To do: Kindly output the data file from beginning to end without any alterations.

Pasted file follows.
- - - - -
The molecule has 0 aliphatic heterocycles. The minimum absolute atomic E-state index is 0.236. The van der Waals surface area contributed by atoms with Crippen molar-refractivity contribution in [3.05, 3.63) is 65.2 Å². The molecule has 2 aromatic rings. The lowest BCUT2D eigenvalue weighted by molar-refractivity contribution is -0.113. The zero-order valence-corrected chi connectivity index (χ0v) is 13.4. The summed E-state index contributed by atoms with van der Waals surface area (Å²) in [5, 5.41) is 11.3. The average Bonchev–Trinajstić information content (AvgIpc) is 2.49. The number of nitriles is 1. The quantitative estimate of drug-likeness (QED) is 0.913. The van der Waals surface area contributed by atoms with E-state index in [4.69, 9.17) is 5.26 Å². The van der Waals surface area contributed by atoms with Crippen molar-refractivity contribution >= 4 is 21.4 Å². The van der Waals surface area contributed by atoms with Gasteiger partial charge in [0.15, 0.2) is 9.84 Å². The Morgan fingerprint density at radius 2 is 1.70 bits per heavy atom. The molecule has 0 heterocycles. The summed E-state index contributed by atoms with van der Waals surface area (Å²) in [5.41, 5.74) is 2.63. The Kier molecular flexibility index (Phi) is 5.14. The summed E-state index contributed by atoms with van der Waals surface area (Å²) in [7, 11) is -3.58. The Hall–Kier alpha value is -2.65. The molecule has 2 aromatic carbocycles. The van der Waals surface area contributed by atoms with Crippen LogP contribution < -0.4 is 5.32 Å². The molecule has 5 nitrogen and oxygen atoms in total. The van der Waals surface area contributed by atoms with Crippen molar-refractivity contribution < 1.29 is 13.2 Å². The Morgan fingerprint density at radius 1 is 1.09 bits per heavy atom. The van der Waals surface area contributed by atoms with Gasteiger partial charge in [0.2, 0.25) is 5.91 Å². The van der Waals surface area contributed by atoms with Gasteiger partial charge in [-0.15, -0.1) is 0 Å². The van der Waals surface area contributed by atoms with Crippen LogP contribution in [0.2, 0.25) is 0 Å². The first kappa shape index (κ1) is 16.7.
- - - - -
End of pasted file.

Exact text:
The molecule has 0 aliphatic heterocycles. The minimum absolute atomic E-state index is 0.236. The van der Waals surface area contributed by atoms with Crippen molar-refractivity contribution in [3.05, 3.63) is 65.2 Å². The molecule has 2 aromatic rings. The lowest BCUT2D eigenvalue weighted by molar-refractivity contribution is -0.113. The zero-order valence-corrected chi connectivity index (χ0v) is 13.4. The summed E-state index contributed by atoms with van der Waals surface area (Å²) in [5, 5.41) is 11.3. The average Bonchev–Trinajstić information content (AvgIpc) is 2.49. The number of nitriles is 1. The quantitative estimate of drug-likeness (QED) is 0.913. The van der Waals surface area contributed by atoms with E-state index in [4.69, 9.17) is 5.26 Å². The van der Waals surface area contributed by atoms with Crippen molar-refractivity contribution >= 4 is 21.4 Å². The van der Waals surface area contributed by atoms with Gasteiger partial charge in [0.15, 0.2) is 9.84 Å². The Morgan fingerprint density at radius 2 is 1.70 bits per heavy atom. The molecule has 0 heterocycles. The summed E-state index contributed by atoms with van der Waals surface area (Å²) in [5.41, 5.74) is 2.63. The Kier molecular flexibility index (Phi) is 5.14. The summed E-state index contributed by atoms with van der Waals surface area (Å²) in [7, 11) is -3.58. The Hall–Kier alpha value is -2.65. The molecule has 2 aromatic carbocycles. The van der Waals surface area contributed by atoms with Crippen LogP contribution < -0.4 is 5.32 Å². The molecule has 5 nitrogen and oxygen atoms in total. The van der Waals surface area contributed by atoms with Crippen molar-refractivity contribution < 1.29 is 13.2 Å². The Morgan fingerprint density at radius 1 is 1.09 bits per heavy atom. The van der Waals surface area contributed by atoms with Gasteiger partial charge in [0.2, 0.25) is 5.91 Å². The van der Waals surface area contributed by atoms with Gasteiger partial charge in [-0.15, -0.1) is 0 Å². The van der Waals surface area contributed by atoms with Crippen LogP contribution in [0.2, 0.25) is 0 Å². The first kappa shape index (κ1) is 16.7.